Winter 1957 • Vol. XIX No. 1 Nonfiction |

Wallace Stevens’ Ice-Cream

In contemplating the poetry written by executives of large insurance companies, it is hard not to be curious about their treatment of the great fact of death upon which their ample livelihood depends. Lugubrious as the subject is, it offers a way into the obliquities of Wallace Stevens. Death appears importunately several times in Stevens' first volume, Harmonium, and less frequently thereafter, but a better beginning is his early play, "Three Travellers Watch a Sunrise," because in it the principal bit of stage property is a corpse. It is the corpse of a dead lover, murdered by his girl's father; and the question in the play is how the three Chinese travellers, who have come out to watch the sunrise and not to look at corpses, will take the discovery of the body. It soon becomes apparent that they do not mind it a bit; they sympathize with the grief-stricken girl, but the corpse itself they treat as one more matter to be included in their surveyal of the scene. The sun, they say, w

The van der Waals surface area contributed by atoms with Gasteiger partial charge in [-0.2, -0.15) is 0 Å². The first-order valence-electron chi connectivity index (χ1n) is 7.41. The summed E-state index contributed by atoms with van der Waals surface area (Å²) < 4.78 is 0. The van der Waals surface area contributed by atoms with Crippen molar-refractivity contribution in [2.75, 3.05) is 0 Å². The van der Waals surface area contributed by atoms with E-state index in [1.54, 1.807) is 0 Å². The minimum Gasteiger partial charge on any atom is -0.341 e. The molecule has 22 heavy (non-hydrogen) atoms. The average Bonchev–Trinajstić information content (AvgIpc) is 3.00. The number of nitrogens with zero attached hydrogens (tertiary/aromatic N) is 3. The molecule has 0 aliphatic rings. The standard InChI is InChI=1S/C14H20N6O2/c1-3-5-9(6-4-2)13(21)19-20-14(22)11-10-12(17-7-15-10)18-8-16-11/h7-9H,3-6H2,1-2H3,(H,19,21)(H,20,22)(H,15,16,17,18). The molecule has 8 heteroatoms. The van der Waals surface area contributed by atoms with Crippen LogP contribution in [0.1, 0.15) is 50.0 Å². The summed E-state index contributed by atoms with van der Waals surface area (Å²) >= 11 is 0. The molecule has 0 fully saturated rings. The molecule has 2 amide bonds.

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Ez and Old Billyum

By Richard Ellmann

In contemplating the poetry written by executives of large insurance companies, it is hard not to be curious about their treatment of the great fact of death upon which their […]

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